5 tips for brewing the perfect craft beer label

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Whether brewing craft beer is a hobby or your full-time business, chances are you care a lot about what drinkers see on the bottle when they sample your brew. American craft beer — described by the Brewers Association as “small, independent and traditional” — calls for label design ingenuity and style unmatched by large, domestic brands. Rather than slapping the word “light” on a standard label, for instance, microbreweries aim to establish a distinct brand identity upon the introduction of each new brew. Think of it like this: labels have a major influence on the perceived quality of craft beer; therefore, these brewers (including home-brewing aficionados like me) aim to create craft labels

Distinguishing between craft and domestic is fairly easy to do at a glance:

With the craft beer industry booming and information about it more readily accessible to consumers than ever before, creating a remarkable beer label design is imperative. Here are five beer label design tips any craft brewer should keep in mind when brainstorming a label design:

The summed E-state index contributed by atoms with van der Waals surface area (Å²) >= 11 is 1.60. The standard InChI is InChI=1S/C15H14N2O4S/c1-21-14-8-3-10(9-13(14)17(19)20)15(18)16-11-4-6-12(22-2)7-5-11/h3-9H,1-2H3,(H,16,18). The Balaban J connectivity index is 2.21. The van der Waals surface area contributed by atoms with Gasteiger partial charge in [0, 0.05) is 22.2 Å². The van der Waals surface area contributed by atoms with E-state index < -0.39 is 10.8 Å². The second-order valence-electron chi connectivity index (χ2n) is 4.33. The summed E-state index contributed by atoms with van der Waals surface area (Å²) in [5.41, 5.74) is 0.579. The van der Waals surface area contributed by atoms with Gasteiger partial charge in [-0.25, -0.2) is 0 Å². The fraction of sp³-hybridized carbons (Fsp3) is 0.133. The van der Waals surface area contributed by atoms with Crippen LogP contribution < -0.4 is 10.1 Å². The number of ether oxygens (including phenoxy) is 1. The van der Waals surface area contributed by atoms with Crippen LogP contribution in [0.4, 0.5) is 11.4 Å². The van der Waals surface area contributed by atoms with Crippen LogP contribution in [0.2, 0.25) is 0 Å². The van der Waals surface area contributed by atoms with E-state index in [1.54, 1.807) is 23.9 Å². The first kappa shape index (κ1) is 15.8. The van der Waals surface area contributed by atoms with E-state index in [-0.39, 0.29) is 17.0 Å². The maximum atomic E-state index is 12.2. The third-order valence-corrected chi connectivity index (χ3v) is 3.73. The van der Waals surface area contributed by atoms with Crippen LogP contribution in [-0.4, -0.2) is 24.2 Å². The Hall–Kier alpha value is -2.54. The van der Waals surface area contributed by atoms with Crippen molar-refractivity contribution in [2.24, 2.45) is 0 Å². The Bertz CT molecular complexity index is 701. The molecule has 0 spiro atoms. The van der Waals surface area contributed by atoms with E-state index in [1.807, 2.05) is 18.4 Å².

1. Get a basic understanding of craft beer history

Image: Brewers Association

By understanding how microbreweries have evolved, we can develop an appreciation for the industry and the people making it thrive today. So I’ll start with a quick (and painless!) history lesson.

  • In 1840, America’s first lager beer was introduced, a departure from the usual colonial ales.
  • In 1865, America was home to about 2,250 breweries, but by 1915 only 1,400 or so were in business. However, in the interim beer production actually rose by 40%.
  • Prohibition in 1920 delivered a brutal blow to breweries. By 1979 there were a mere 89 left. Yet beer production still increased! (Why? Chalk it up to DIY bathtub brewing.)
  • Since 1985, American breweries have been on the rebound — there are currently some 2,400 across the country.